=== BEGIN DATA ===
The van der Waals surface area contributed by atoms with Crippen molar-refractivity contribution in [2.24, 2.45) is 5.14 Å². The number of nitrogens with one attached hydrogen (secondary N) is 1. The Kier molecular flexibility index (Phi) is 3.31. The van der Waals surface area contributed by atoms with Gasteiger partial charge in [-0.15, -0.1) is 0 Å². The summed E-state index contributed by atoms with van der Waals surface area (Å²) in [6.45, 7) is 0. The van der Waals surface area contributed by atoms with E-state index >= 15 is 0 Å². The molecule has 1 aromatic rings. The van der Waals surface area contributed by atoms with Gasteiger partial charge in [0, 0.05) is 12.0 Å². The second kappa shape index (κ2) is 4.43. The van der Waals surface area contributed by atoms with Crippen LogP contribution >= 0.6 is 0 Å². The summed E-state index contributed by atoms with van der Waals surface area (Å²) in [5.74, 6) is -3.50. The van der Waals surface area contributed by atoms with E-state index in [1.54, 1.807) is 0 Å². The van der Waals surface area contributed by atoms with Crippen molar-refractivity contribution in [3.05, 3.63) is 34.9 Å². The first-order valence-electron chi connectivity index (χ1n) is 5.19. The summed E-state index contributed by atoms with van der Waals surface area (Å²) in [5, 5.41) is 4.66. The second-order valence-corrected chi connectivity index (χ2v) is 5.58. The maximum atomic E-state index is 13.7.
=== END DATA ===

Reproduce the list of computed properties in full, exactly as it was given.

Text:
The van der Waals surface area contributed by atoms with Crippen molar-refractivity contribution in [2.24, 2.45) is 5.14 Å². The number of nitrogens with one attached hydrogen (secondary N) is 1. The Kier molecular flexibility index (Phi) is 3.31. The van der Waals surface area contributed by atoms with Gasteiger partial charge in [-0.15, -0.1) is 0 Å². The summed E-state index contributed by atoms with van der Waals surface area (Å²) in [6.45, 7) is 0. The van der Waals surface area contributed by atoms with E-state index >= 15 is 0 Å². The molecule has 1 aromatic rings. The van der Waals surface area contributed by atoms with Gasteiger partial charge in [0, 0.05) is 12.0 Å². The second kappa shape index (κ2) is 4.43. The van der Waals surface area contributed by atoms with Crippen LogP contribution >= 0.6 is 0 Å². The summed E-state index contributed by atoms with van der Waals surface area (Å²) in [5.74, 6) is -3.50. The van der Waals surface area contributed by atoms with E-state index in [1.54, 1.807) is 0 Å². The van der Waals surface area contributed by atoms with Crippen molar-refractivity contribution in [3.05, 3.63) is 34.9 Å². The first-order valence-electron chi connectivity index (χ1n) is 5.19. The summed E-state index contributed by atoms with van der Waals surface area (Å²) in [5, 5.41) is 4.66. The second-order valence-corrected chi connectivity index (χ2v) is 5.58. The maximum atomic E-state index is 13.7.